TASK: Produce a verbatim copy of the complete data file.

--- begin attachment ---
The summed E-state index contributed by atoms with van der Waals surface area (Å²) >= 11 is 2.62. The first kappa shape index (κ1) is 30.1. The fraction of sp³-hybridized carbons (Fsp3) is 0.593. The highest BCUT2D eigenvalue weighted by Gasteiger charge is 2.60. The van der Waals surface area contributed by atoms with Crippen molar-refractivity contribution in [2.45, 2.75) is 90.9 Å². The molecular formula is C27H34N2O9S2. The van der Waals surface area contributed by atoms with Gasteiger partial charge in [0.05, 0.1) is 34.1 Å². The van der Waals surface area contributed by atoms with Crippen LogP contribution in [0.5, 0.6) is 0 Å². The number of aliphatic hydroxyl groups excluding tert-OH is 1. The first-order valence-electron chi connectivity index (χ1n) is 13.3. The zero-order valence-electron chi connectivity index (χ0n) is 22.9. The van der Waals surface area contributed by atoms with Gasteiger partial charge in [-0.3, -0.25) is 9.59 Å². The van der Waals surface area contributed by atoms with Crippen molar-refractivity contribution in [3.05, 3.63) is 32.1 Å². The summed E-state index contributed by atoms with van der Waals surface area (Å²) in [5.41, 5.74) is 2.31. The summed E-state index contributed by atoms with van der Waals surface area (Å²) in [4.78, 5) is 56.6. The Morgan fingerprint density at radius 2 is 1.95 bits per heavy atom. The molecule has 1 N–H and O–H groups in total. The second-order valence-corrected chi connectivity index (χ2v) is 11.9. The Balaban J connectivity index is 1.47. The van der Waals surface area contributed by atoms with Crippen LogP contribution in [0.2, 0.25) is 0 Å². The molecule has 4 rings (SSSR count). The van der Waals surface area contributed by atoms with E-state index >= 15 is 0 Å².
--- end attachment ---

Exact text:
The summed E-state index contributed by atoms with van der Waals surface area (Å²) >= 11 is 2.62. The first kappa shape index (κ1) is 30.1. The fraction of sp³-hybridized carbons (Fsp3) is 0.593. The highest BCUT2D eigenvalue weighted by Gasteiger charge is 2.60. The van der Waals surface area contributed by atoms with Crippen molar-refractivity contribution in [2.45, 2.75) is 90.9 Å². The molecular formula is C27H34N2O9S2. The van der Waals surface area contributed by atoms with Gasteiger partial charge in [0.05, 0.1) is 34.1 Å². The van der Waals surface area contributed by atoms with Crippen LogP contribution in [0.5, 0.6) is 0 Å². The number of aliphatic hydroxyl groups excluding tert-OH is 1. The first-order valence-electron chi connectivity index (χ1n) is 13.3. The zero-order valence-electron chi connectivity index (χ0n) is 22.9. The van der Waals surface area contributed by atoms with Gasteiger partial charge in [-0.3, -0.25) is 9.59 Å². The van der Waals surface area contributed by atoms with Crippen molar-refractivity contribution in [3.05, 3.63) is 32.1 Å². The summed E-state index contributed by atoms with van der Waals surface area (Å²) in [5.41, 5.74) is 2.31. The summed E-state index contributed by atoms with van der Waals surface area (Å²) in [4.78, 5) is 56.6. The Morgan fingerprint density at radius 2 is 1.95 bits per heavy atom. The molecule has 1 N–H and O–H groups in total. The second-order valence-corrected chi connectivity index (χ2v) is 11.9. The Balaban J connectivity index is 1.47. The van der Waals surface area contributed by atoms with Crippen LogP contribution in [0.2, 0.25) is 0 Å². The molecule has 4 rings (SSSR count). The van der Waals surface area contributed by atoms with E-state index >= 15 is 0 Å².